6. Bhanbhagta Gurung
File:Bhanbhagta Gurung VC.jpg
Havildar Bhanbhagta Gurung VC (Nepali, September 1921 – 1 March 2008), also known as Bhanbhakta Gurung, was a Nepalese recipient of the Victoria Cross, the highest and most prestigious award for gallantry in the face of the enemy that can be awarded to British and Commonwealth forces, awarded for his actions while serving as a Rifleman with the 3rd Battalion of the 2nd Gurkha Rifles in Burma during the Second World War.
Bhanbhagta Gurung was about 24 years old, and a Rifleman in the 3rd Battalion, 2nd Gurkha Rifles, British Indian Army when the following deed took place for which he was awarded the VC.
On 5 March 1945 at Snowdon-East, near Tamandu, Burma (now Myanmar), Gurung and his unit were approaching Snowdon-East. His company became pinned down by an enemy sniper and were suffering casualties. As the sniper was inflicting casualties on the section, Rifleman Bhanbhagta Gurung, being unable to fire from the lying position, stood up fully exposed to the heavy fire and calmly killed the enemy sniper with his rifle, thus saving his section from suffering further casualties.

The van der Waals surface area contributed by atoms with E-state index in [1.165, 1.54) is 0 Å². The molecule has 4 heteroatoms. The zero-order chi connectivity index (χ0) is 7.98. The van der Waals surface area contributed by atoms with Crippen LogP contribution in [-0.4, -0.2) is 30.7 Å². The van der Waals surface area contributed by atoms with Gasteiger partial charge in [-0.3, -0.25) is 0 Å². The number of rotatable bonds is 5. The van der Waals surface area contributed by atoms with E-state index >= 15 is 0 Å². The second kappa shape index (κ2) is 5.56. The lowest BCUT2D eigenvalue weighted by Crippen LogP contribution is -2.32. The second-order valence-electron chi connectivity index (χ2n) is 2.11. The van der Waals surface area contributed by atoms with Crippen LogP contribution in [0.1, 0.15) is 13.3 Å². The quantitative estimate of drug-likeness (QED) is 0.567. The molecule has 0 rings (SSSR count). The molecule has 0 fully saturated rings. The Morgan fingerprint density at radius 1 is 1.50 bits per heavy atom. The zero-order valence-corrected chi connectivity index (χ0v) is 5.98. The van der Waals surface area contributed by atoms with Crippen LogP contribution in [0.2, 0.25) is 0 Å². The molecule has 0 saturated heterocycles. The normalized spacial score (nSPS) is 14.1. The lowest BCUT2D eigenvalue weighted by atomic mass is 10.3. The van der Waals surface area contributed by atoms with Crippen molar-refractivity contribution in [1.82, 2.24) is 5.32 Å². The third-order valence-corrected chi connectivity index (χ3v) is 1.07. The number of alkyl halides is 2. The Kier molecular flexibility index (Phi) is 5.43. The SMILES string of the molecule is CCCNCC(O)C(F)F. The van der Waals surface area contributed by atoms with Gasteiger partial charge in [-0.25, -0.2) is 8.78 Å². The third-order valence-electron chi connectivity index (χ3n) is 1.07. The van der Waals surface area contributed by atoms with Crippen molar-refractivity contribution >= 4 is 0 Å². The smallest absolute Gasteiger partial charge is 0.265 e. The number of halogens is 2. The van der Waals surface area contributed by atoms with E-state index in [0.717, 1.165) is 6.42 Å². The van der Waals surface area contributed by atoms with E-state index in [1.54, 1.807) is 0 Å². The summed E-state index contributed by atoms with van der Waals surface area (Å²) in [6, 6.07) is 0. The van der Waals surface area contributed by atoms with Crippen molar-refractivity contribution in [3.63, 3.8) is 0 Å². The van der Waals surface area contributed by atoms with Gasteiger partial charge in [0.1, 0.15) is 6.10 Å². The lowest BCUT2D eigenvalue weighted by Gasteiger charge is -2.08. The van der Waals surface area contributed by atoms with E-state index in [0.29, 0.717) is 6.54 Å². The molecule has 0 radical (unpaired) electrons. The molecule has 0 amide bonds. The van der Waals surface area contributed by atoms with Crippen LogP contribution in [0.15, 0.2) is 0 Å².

The section advanced again but came under heavy fire once again. Without waiting for orders, Gurung dashed out to attack the first enemy fox-hole. Throwing two grenades, he killed the two occupants and without any hesitation rushed on to the next enemy fox-hole and killed the Japanese in it with his bayonet. He cleared two further fox-holes with bayonet and grenades. "During his single-handed attacks on these four enemy fox-holes, Rifleman Bhanbhagta Gurung was subjected to almost continuous and point-blank Light Machine Gun fire from a bunker on the North tip of the objective." For the fifth time, Gurung "went forward alone in the face of heavy enemy fire to knock out this position. He doubled forward and leapt on to the roof of the bunker from where, his hand grenades being finished, he flung two No. 77 smoke grenades into the bunker slit." Gurung killed two Japanese soldiers who ran out of the bunker with his Kukri, and then advanced into the cramped bunker and killed the remaining Japanese soldier.